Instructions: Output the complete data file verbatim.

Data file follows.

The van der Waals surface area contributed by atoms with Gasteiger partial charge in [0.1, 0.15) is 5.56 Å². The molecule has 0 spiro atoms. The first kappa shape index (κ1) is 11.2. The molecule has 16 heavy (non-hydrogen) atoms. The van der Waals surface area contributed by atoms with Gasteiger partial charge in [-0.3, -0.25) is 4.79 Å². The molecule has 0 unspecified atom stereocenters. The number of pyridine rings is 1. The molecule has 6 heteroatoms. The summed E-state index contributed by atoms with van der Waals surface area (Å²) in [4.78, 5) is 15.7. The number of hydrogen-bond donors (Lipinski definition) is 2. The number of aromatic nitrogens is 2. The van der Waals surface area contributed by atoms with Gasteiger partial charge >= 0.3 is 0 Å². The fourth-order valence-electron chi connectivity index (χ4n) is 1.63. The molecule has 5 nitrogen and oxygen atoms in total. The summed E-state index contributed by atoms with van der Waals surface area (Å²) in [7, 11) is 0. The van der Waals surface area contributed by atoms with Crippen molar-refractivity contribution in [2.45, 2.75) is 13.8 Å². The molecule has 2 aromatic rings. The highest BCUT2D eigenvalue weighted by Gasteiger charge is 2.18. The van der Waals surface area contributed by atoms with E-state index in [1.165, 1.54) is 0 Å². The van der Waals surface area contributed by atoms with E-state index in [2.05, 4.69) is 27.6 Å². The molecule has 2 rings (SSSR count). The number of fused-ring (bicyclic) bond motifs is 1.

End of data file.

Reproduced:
The van der Waals surface area contributed by atoms with Gasteiger partial charge in [0.1, 0.15) is 5.56 Å². The molecule has 0 spiro atoms. The first kappa shape index (κ1) is 11.2. The molecule has 16 heavy (non-hydrogen) atoms. The van der Waals surface area contributed by atoms with Gasteiger partial charge in [-0.3, -0.25) is 4.79 Å². The molecule has 0 unspecified atom stereocenters. The number of pyridine rings is 1. The molecule has 6 heteroatoms. The summed E-state index contributed by atoms with van der Waals surface area (Å²) in [4.78, 5) is 15.7. The number of hydrogen-bond donors (Lipinski definition) is 2. The number of aromatic nitrogens is 2. The van der Waals surface area contributed by atoms with Gasteiger partial charge >= 0.3 is 0 Å². The fourth-order valence-electron chi connectivity index (χ4n) is 1.63. The molecule has 5 nitrogen and oxygen atoms in total. The summed E-state index contributed by atoms with van der Waals surface area (Å²) in [7, 11) is 0. The van der Waals surface area contributed by atoms with Crippen molar-refractivity contribution in [2.45, 2.75) is 13.8 Å². The molecule has 2 aromatic rings. The highest BCUT2D eigenvalue weighted by Gasteiger charge is 2.18. The van der Waals surface area contributed by atoms with E-state index in [1.165, 1.54) is 0 Å². The van der Waals surface area contributed by atoms with E-state index in [2.05, 4.69) is 27.6 Å². The molecule has 2 rings (SSSR count). The number of fused-ring (bicyclic) bond motifs is 1.